[4] On February 5, 2019, Community Howard filed an answer to the complaint, in which it denied Miller's allegations of negligence and the characterization of Zachary's presentations for medical treatment over the period spanning December 9, 2016 through January 8, 2017. Appellee's App. Vol. 2 at 2-8. On January 31, 2020, Community Howard filed a motion for summary judgment contending that Miller lacked standing to assert a negligence claim and that Community Howard was immune from civil liability. Id. at 9-12.

[5] On February 14, 2020, Miller filed a motion for leave to amend the complaint and the proposed amended complaint, which sought to add a claim under EMTALA against Community Howard. Appellant's App. Vol. 2 at 39-49. On February 27, 2020, Community Howard objected to Miller's motion for leave to amend, arguing that the proposed amendment was barred by the two-year statute of limitations that governs EMTALA claims. Id. at 50-56; see 42 U.S.C. § 1395dd(d)(2)(C) ("No action may be brought under this paragraph more than two years after the date of the violation with respect to which the action is brought."). Miller filed a reply on March 13, 2020, contending that her motion for leave to amend the EMTALA claim was not barred by the two-year statute of limitations because it arose out of the same conduct, transaction, or occurrence set forth in her original complaint and should relate back to her original complaint under Indiana Trial Rule 15(C), and that Williams was incorrect in holding that EMTALA's statute of limitations preempted Indiana Trial Rule 15(C). Id. at 57-64. On March 27, 2020, the trial court denied Miller's motion for leave to amend the complaint to add a claim under EMTALA. Id. at 65-69. In particular, the trial court's order denied the motion to amend on the basis of Williams and HCA Health Servs. of Ind., Inc. v. Gregory , 596 N.E.2d 974 (Ind. Ct. App. 1992), trans. denied , stating:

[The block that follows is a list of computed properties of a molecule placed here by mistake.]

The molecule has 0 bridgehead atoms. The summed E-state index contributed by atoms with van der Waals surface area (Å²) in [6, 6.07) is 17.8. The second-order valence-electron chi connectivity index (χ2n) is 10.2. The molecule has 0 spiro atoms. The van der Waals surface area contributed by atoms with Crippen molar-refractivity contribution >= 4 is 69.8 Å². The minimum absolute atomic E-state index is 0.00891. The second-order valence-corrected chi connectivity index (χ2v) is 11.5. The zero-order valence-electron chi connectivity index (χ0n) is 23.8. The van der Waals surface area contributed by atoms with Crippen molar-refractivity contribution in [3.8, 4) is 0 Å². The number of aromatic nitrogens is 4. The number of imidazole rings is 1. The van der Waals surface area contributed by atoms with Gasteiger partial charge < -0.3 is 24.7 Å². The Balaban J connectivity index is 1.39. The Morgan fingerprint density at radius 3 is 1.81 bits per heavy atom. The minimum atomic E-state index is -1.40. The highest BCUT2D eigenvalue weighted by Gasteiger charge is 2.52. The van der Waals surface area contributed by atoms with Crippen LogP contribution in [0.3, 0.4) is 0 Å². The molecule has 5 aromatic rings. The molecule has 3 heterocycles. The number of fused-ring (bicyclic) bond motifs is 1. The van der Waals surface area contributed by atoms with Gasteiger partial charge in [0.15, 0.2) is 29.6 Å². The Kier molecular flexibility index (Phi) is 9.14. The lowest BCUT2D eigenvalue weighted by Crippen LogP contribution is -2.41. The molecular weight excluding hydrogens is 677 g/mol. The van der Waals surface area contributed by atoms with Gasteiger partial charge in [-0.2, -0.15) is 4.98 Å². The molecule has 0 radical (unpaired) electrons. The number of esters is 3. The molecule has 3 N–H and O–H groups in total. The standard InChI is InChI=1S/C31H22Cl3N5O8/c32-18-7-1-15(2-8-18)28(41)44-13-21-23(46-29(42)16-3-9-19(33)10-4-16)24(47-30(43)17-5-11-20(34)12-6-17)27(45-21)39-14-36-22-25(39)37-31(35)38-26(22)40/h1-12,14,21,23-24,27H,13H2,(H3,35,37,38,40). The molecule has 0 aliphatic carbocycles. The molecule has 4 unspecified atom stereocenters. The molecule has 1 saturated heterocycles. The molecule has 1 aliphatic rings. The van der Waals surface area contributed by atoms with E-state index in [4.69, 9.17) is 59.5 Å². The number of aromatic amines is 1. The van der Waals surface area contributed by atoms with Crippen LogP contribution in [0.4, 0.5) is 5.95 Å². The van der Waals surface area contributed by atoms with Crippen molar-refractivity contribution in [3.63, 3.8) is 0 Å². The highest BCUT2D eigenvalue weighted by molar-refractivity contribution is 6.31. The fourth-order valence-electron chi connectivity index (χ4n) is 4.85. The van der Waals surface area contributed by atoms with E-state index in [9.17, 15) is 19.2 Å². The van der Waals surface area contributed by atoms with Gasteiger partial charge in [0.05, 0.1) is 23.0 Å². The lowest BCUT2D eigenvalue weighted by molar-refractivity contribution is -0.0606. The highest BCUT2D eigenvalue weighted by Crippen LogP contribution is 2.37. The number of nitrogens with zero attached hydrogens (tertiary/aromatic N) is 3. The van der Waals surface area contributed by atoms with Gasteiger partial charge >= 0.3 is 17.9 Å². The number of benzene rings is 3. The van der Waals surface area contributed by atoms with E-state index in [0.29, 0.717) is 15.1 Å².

Thus, this Court finds that the Indiana Court of Appeals has held that EMTALA preempts any state or local law that directly conflicts with the 2-year statute of limitations. Since [ Indiana Trial Rule 15(C) ] is in direct conflict, EMTALA preempts this trial rule and mandates that the strict 2-year statute of limitation[s] be imposed. Since [Miller] filed [her] Motion to Amend Complaint on February 14, 2020, and the last date of treatment was January 8, 2017, the Motion to Amend is in violation of EMTALA's 2-year statute of limitation[s] and is futile because [ Indiana Trial Rule 15(C) ] is preempted by federal law.

Id. at 67-68.3

[6] On April 23, 2020, Miller filed a motion that sought to certify the denial of the motion to amend for interlocutory appeal, arguing that Williams was "incorrectly decided." Id. at 71; 70-77. Over Community Howard's objection, the trial court certified Miller's motion to certify the denial of the motion to amend for interlocutory appeal. Id. at 89-90. On May 26, 2020, Miller filed with this court a motion to accept interlocutory appeal. Id. at 91-106. Over Community Howard's objection, this court accepted jurisdiction over Miller's interlocutory appeal on June 18, 2020. Id. at 133-34. Miller now appeals.

Discussion and Decision

[7] Miller argues that the trial court abused its discretion by denying her motion to amend because it erred in its application of Williams and HCA Health Servs . to the denial, and that this court should "reexamine" Williams . Appellant's Br. at 12. Indiana Trial Rule 15(A) governs amendments to pleadings and provides as follows: